Yep, she was going to bother me. The next time I got incredibly frustrated with her was after she got the job as Will’s caregiver. Again, any rational person living in the 21st century would think it logical to look into the needs of someone who is quadriplegic before needing to help them. Alright, maybe I’m being picky, but it just seemed like common sense to have some knowledge of the job you’re about to undertake before starting (especially for someone who was so on their high horse with every other job opportunity).

Will wasn’t much better but it’s because he never got developed outside of his disability. It’s all he was. There was a lot of mention of what he used to be like and what he used to do, which then gives the message that disability or any chronic pain/illness will turn you into an entirely different person. (I realize that becoming quadraplegic can change someone, but I would think that they would maintain most of who they were before the accident.)

I covered most of my thoughts on this in the Plot section, but I have a few more things to add. As stated before, I think it’s important for positive representation. While this book does cover a realistic topic, I wish it would have shown Will finding happiness somewhere in his life. I don’t mean that to be taken as this book was “just too depressing” but that it portrays that life is not worth it if you are disabled.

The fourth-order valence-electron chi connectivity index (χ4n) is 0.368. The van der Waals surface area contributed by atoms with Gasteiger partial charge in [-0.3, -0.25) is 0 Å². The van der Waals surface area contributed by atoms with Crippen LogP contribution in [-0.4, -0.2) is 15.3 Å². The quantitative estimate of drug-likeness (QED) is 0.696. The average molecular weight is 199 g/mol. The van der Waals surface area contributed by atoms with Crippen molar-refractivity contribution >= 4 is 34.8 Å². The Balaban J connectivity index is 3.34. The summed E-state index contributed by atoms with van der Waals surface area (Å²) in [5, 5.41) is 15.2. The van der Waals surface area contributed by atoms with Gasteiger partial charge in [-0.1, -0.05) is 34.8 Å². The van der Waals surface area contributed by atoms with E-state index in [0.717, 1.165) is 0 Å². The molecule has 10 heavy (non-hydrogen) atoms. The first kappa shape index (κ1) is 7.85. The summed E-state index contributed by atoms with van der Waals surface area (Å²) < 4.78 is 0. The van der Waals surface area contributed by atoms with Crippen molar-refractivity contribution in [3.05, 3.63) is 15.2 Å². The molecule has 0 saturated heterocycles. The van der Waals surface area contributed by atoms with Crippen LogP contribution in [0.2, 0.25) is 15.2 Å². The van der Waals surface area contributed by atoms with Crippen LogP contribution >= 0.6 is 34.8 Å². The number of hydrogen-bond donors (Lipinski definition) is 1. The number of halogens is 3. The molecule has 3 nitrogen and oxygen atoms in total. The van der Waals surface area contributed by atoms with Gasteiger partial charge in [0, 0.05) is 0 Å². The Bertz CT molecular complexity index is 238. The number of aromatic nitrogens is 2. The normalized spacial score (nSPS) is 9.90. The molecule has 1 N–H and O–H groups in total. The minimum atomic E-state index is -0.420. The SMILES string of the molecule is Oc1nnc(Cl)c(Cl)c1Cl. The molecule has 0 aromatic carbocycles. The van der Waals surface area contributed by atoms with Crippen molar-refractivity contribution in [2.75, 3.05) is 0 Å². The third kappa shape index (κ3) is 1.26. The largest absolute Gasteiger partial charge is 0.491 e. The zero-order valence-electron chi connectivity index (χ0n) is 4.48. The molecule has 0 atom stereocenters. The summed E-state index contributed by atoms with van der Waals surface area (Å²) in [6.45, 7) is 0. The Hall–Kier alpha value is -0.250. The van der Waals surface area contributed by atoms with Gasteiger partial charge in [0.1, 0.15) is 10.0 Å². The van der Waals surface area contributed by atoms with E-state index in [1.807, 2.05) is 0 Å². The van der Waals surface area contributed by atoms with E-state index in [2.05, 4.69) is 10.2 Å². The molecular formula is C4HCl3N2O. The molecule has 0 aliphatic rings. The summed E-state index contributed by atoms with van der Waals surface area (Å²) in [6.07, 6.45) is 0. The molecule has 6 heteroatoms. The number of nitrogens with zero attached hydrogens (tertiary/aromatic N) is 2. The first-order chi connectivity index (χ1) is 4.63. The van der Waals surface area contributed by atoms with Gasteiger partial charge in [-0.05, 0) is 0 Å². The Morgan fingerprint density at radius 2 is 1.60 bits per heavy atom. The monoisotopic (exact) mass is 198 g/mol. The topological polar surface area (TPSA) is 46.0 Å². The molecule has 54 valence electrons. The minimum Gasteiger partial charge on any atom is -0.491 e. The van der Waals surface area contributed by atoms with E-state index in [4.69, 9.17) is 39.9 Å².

Also, it follows a person who is insanely wealthy. People all around the word battle something similar and don’t have the same financial stability and access to opportunities as Will did. Another reason I think this book is such a negative representation – showing someone who has better choices and still portrays that your quality of life isn’t as good.

Lastly, if you want to read about a positive representation of someone with this type of disability (maybe not quadriplegia but similar symptoms) then I recommend The Fundamentals of Caring about a boy with Duchenne Muscular Dystrophy and his caregiver (super positive message), or you know, read about Stephen Hawking who has Amyotrophic Lateral Sclerosis.

PLOT (3)

I didn’t even review every category in this because I felt like the three I did talk about really covered enough reasons why I was so disappointed. However, just a quick few to add if you were wondering: I didn’t enjoy the writing because I didn’t feel the emotion (oddly enough) and the romance was terrible because Louisa has one of the most selfish boyfriend and I wasn’t thrilled with the relationship dynamics between her and Will.